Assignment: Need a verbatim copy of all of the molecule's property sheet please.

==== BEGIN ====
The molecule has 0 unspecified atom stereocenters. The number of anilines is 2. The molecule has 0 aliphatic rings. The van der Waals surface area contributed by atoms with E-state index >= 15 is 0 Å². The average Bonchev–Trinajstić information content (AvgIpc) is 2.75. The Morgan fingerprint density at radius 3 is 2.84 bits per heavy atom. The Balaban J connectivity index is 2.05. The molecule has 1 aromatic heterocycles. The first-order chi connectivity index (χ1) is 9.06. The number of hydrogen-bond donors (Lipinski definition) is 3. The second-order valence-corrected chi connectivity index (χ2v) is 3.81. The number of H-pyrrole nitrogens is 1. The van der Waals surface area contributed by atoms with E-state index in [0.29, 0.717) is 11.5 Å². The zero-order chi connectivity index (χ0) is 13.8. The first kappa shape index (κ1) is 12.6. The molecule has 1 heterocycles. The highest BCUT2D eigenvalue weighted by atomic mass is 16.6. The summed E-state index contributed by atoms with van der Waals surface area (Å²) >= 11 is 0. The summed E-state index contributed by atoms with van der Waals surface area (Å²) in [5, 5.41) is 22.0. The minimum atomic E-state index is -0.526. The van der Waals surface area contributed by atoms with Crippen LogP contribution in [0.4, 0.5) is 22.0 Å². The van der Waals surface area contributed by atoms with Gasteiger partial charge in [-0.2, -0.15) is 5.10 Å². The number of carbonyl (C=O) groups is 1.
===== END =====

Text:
The molecule has 0 unspecified atom stereocenters. The number of anilines is 2. The molecule has 0 aliphatic rings. The van der Waals surface area contributed by atoms with E-state index >= 15 is 0 Å². The average Bonchev–Trinajstić information content (AvgIpc) is 2.75. The Morgan fingerprint density at radius 3 is 2.84 bits per heavy atom. The Balaban J connectivity index is 2.05. The molecule has 1 aromatic heterocycles. The first-order chi connectivity index (χ1) is 9.06. The number of hydrogen-bond donors (Lipinski definition) is 3. The second-order valence-corrected chi connectivity index (χ2v) is 3.81. The number of H-pyrrole nitrogens is 1. The van der Waals surface area contributed by atoms with E-state index in [0.29, 0.717) is 11.5 Å². The zero-order chi connectivity index (χ0) is 13.8. The first kappa shape index (κ1) is 12.6. The molecule has 1 heterocycles. The highest BCUT2D eigenvalue weighted by atomic mass is 16.6. The summed E-state index contributed by atoms with van der Waals surface area (Å²) >= 11 is 0. The summed E-state index contributed by atoms with van der Waals surface area (Å²) in [5, 5.41) is 22.0. The minimum atomic E-state index is -0.526. The van der Waals surface area contributed by atoms with Crippen LogP contribution in [0.4, 0.5) is 22.0 Å². The van der Waals surface area contributed by atoms with Gasteiger partial charge in [-0.2, -0.15) is 5.10 Å². The number of carbonyl (C=O) groups is 1.